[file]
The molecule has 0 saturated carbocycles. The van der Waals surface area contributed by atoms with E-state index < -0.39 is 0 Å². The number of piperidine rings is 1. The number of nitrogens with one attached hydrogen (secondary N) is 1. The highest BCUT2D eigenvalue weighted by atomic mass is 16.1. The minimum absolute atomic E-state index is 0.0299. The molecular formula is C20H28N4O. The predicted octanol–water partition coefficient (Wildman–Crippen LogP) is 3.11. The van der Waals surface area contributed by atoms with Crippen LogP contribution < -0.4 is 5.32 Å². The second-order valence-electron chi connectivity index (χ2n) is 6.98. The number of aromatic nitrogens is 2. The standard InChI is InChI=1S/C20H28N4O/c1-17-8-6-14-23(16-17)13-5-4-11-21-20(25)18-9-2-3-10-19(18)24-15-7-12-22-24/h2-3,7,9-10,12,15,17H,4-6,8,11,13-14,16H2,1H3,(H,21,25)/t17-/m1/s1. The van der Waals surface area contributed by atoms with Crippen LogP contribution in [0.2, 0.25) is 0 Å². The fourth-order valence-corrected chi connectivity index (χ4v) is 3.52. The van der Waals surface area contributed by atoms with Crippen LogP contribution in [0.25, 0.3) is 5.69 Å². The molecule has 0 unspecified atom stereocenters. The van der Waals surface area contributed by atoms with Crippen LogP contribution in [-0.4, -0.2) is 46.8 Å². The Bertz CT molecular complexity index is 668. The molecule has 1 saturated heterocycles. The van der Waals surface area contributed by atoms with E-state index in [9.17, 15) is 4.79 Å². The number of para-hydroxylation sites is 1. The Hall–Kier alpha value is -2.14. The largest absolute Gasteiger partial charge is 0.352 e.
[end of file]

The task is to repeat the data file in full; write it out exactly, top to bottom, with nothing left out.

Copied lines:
The molecule has 0 saturated carbocycles. The van der Waals surface area contributed by atoms with E-state index < -0.39 is 0 Å². The number of piperidine rings is 1. The number of nitrogens with one attached hydrogen (secondary N) is 1. The highest BCUT2D eigenvalue weighted by atomic mass is 16.1. The minimum absolute atomic E-state index is 0.0299. The molecular formula is C20H28N4O. The predicted octanol–water partition coefficient (Wildman–Crippen LogP) is 3.11. The van der Waals surface area contributed by atoms with Crippen LogP contribution < -0.4 is 5.32 Å². The second-order valence-electron chi connectivity index (χ2n) is 6.98. The number of aromatic nitrogens is 2. The standard InChI is InChI=1S/C20H28N4O/c1-17-8-6-14-23(16-17)13-5-4-11-21-20(25)18-9-2-3-10-19(18)24-15-7-12-22-24/h2-3,7,9-10,12,15,17H,4-6,8,11,13-14,16H2,1H3,(H,21,25)/t17-/m1/s1. The van der Waals surface area contributed by atoms with Crippen LogP contribution in [0.2, 0.25) is 0 Å². The fourth-order valence-corrected chi connectivity index (χ4v) is 3.52. The van der Waals surface area contributed by atoms with Crippen LogP contribution in [0.25, 0.3) is 5.69 Å². The molecule has 0 unspecified atom stereocenters. The van der Waals surface area contributed by atoms with Crippen LogP contribution in [-0.4, -0.2) is 46.8 Å². The Bertz CT molecular complexity index is 668. The molecule has 1 saturated heterocycles. The van der Waals surface area contributed by atoms with E-state index in [9.17, 15) is 4.79 Å². The number of para-hydroxylation sites is 1. The Hall–Kier alpha value is -2.14. The largest absolute Gasteiger partial charge is 0.352 e.